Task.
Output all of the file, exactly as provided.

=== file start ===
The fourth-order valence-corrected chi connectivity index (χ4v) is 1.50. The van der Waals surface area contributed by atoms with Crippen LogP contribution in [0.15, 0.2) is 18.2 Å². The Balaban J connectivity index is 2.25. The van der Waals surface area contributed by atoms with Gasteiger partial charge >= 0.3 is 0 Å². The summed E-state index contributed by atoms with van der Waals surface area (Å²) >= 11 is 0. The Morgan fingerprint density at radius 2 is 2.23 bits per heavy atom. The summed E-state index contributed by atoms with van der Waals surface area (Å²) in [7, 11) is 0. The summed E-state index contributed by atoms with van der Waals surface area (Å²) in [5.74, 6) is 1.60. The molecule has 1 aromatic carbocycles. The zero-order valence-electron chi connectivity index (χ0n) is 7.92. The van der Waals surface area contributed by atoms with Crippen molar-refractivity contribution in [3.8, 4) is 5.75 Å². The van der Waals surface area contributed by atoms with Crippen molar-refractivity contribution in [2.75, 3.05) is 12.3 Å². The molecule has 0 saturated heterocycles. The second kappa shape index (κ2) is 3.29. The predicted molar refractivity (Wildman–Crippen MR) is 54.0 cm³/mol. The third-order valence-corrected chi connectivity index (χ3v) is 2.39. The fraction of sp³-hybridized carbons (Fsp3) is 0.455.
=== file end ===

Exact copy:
The fourth-order valence-corrected chi connectivity index (χ4v) is 1.50. The van der Waals surface area contributed by atoms with Crippen LogP contribution in [0.15, 0.2) is 18.2 Å². The Balaban J connectivity index is 2.25. The van der Waals surface area contributed by atoms with Gasteiger partial charge >= 0.3 is 0 Å². The summed E-state index contributed by atoms with van der Waals surface area (Å²) >= 11 is 0. The Morgan fingerprint density at radius 2 is 2.23 bits per heavy atom. The summed E-state index contributed by atoms with van der Waals surface area (Å²) in [7, 11) is 0. The summed E-state index contributed by atoms with van der Waals surface area (Å²) in [5.74, 6) is 1.60. The molecule has 1 aromatic carbocycles. The zero-order valence-electron chi connectivity index (χ0n) is 7.92. The van der Waals surface area contributed by atoms with Crippen molar-refractivity contribution in [3.8, 4) is 5.75 Å². The van der Waals surface area contributed by atoms with Crippen molar-refractivity contribution in [2.75, 3.05) is 12.3 Å². The molecule has 0 saturated heterocycles. The second kappa shape index (κ2) is 3.29. The predicted molar refractivity (Wildman–Crippen MR) is 54.0 cm³/mol. The third-order valence-corrected chi connectivity index (χ3v) is 2.39. The fraction of sp³-hybridized carbons (Fsp3) is 0.455.